NC State Extension Publications

Why Build Songbird Boxes?

North Carolina is home to a wide variety of songbirds, each with its own specific nesting requirements. Some of these songbird species nest only in cavities, such as abandoned woodpecker holes or natural cavities in live trees. Building songbird boxes is a simple, inexpensive way to create artificial cavities and attract these cavity-nesting songbirds to your property.

Properly constructed nest boxes can provide nesting options in areas with limited opportunities for cavity-nesting species. Boxes can be installed near your home, in orchards, pastures, parks, and fields, and even near your school or business.

Before You Begin

Before You Begin

To be successful, you must first choose the species of bird you want to attract and understand its food, water, and cover requirements. Use the table below to determine the proper dimensions of the nest box for the species you want to attract. By choosing the correct dimensions and entrance hole sizes, you can furnish cool, dry, durable, easily-cleaned boxes for any of the small to medium-sized bird species in the table (Figure 1).

Materials for Songbird Boxes

To build:

  • Tape measure
  • Hammer
  • 112 to 134-inch galvanized nails
  • Pencil or chalk for marking
  • Saw
  • Lumber

To install:

  • Stepladder or extension ladder
  • 3-inch galvanized nails, lag bolts, or crimped wire
  • Sheet metal for predator guard
Photo of bird box with small hole for chickadees

Bird box with appropriate small hole for chickadees.

Liessa Bowen  CC BY-NC - 4.0

Photo of a bird house

Bird boxes or houses can come in all shapes and sizes.

Liessa Bowen  CC BY-NC - 4.0

Photo of a bluebird box with predator guard

Bluebird box with stovepipe predator guard.

Liessa Bowen  CC BY-NC - 4.0

Figure 1. Songbird box.

Figure 1. Songbird box.

Helpful Construction Hints

  • Boxes need at least four 14-inch holes in the bottom to allow water to drain. An alternative to drilling drainage holes is cutting corners of the floor board to create drainage holes. Several 14-inch holes in the sides will provide adequate ventilation (Figure 2).
  • A sloped roof that overhangs the front and sides of box can help keep out rain and discourage certain predators.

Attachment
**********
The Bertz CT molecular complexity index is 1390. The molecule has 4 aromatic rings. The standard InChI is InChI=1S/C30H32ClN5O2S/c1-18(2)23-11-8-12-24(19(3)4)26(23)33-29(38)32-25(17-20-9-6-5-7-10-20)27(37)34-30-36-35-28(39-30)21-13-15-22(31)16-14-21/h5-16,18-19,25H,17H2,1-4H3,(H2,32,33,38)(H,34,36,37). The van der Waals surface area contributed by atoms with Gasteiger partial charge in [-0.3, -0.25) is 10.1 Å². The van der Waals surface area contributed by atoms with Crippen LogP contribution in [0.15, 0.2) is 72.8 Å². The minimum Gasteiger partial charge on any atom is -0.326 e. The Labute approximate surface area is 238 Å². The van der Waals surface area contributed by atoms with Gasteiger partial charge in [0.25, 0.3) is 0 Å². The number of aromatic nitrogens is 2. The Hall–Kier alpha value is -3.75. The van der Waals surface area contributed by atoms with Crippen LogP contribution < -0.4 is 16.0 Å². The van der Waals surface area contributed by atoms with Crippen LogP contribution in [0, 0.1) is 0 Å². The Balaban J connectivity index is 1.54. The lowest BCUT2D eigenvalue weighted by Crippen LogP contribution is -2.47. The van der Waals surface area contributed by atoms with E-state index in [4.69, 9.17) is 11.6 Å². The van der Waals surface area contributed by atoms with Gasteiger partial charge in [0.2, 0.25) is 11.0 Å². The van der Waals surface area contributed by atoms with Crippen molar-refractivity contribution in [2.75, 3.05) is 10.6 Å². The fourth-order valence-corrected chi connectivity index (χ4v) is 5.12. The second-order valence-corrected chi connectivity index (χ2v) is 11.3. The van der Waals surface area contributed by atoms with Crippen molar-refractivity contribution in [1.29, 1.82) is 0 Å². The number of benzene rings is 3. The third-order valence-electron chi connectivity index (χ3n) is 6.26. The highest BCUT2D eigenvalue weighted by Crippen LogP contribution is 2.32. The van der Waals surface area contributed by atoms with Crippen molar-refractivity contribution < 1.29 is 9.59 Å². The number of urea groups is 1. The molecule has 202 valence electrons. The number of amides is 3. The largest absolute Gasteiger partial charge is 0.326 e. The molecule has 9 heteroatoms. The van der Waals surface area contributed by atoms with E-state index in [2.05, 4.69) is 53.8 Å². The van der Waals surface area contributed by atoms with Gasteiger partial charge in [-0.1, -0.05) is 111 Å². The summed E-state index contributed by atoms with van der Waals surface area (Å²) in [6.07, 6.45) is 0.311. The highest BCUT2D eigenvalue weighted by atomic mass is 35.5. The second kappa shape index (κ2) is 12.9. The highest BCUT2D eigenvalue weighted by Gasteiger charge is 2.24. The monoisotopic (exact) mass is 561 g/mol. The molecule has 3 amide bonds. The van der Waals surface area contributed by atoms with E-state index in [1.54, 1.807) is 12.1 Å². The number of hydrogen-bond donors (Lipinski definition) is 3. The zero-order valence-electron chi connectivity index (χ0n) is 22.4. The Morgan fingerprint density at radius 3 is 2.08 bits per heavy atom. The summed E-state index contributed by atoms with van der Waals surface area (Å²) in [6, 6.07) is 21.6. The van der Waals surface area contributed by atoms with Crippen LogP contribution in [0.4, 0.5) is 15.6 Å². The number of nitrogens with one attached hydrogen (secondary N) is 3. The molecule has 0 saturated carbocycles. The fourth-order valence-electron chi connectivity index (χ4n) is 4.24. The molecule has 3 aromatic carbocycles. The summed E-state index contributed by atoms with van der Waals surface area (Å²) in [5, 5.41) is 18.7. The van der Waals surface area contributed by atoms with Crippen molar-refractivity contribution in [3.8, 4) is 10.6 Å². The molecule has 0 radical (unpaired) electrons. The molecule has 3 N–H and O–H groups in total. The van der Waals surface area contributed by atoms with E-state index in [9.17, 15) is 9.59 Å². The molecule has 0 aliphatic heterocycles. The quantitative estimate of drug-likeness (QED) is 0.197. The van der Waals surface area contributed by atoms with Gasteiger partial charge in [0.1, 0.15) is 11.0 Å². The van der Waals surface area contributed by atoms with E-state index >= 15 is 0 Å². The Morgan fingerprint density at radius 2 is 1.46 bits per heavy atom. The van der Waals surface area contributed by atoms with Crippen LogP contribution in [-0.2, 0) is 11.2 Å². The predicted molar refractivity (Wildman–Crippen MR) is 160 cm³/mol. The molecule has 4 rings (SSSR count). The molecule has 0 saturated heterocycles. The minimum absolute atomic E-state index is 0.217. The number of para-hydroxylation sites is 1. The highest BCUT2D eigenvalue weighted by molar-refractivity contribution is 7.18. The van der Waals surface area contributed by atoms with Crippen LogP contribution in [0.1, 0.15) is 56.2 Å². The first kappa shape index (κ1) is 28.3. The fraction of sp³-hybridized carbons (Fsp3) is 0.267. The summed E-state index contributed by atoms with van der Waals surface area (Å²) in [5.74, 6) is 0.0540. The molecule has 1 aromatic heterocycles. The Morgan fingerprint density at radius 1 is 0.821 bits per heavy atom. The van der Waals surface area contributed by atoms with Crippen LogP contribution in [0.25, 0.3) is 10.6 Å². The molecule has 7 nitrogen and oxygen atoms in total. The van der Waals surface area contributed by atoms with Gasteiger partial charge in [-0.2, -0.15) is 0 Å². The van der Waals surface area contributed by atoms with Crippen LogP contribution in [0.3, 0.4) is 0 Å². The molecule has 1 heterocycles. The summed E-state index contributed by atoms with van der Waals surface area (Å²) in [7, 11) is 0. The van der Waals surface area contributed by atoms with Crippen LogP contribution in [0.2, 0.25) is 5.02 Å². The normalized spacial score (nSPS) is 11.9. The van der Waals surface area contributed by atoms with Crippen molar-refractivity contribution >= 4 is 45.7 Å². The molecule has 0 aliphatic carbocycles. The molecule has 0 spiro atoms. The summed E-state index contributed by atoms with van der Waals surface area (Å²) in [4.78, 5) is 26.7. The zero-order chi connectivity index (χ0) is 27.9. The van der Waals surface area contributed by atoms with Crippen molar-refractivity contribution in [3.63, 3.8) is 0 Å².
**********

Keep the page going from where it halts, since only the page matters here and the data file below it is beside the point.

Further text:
• Use durable, untreated woods such as cedar, pine, or cypress.
  • Allow for the width of the sawblade when marking and cutting a board.
  • When using hardwood lumber, drill starter holes for the nails to avoid splitting boards.
  • Use coarse sandpaper to roughen smooth interior walls. This helps nestlings leave the nest when it is time to fledge.
  • Avoid painting boxes or treating wood with a preservative. These boxes may absorb too much heat or give off toxic vapors.
  • Do not install a perch on the box. Cavity-nesting birds do not need it and it can allow predators and competitors like house sparrows easier access.
  • Hinge the roof or use a pivot nail on one side of the box to make periodic clean-up easier.
  • Install a baffle or predator guard to help deter potential predators (figure 3).
  • Proper songbird box dimensions for various species.

    Species

    Floor of Box (inches)

    Depth of Box (inches)

    Hole Size (inches)

    Hole Above Floor (inches)

    Eastern bluebird

    5.5 x 5.5

    9

    112

    8

    Chickadee
    Titmouse
    Nuthatches

    5.5 x 5.5

    8

    118
    114
    138

    6

    Carolina wren
    House wren
    Prothonotary
    warbler

    4.5 x 5

    6 – 8

    112
    1 - 114
    138

    4 - 6

    Great crested flycatcher

    5.5 x 8

    9

    134

    6 - 8


    Songbird box placement.

    Species

    Box Height (feet)

    Placement

    Carolina wren
    House wren
    Nuthatches
    Chickadee

    Titmouse

    5 – 10

    Forest edge; suburbs

    Eastern bluebird

    4 – 6

    Fields, pastures, lawns

    Great crested flycatcher

    8 – 20

    Forest and forest edge

    Prothonotary
    warbler

    4 – 12

    Forested wetland; over/facing water

Figure 2. Cutout diagram of songbird box.

Figure 2. Cutout diagram of songbird box.

Installation and Maintenance

  • Install all boxes by February. Many birds begin the nesting process early in the season.
  • Place the boxes 200 to 300 feet apart to account for the territorial nature of most species.
  • Firmly attach boxes to posts. Boxes attached to live trees are less likely to be used because of easy access to predators.
  • Clean out all boxes each year after the young have fledged.
  • Inspect boxes regularly.
  • Always work in teams when using folding or extension ladders!
photo of bird entering bird box

Brown-headed nuthatch using a nest box

Liessa Bowen  CC BY-NC - 4.0

photo of chickadee in a birdbox

Carolina chickadee in nest box (note the predator guard)

Liessa Bowen  CC BY-NC - 4.0

Figure 3. Predator guards.

Figure 3. Predator guards.

Authors

Professor (Wildlife)
Forestry & Environmental Resources
Wildlife biologist
Extension Professor
Forestry & Environmental Resources

Publication date: May 24, 2019
Revised: June 24, 2019

North Carolina State University and North Carolina A&T State University commit themselves to positive action to secure equal opportunity regardless of race, color, creed, national origin, religion, sex, age, veteran status or disability. In addition, the two Universities welcome all persons without regard to sexual orientation.

North Carolina State University and North Carolina A&T State University commit themselves to positive action to secure equal opportunity regardless of race, color, creed, national origin, religion, sex, age, veteran status or disability. In addition, the two Universities welcome all persons without regard to sexual orientation.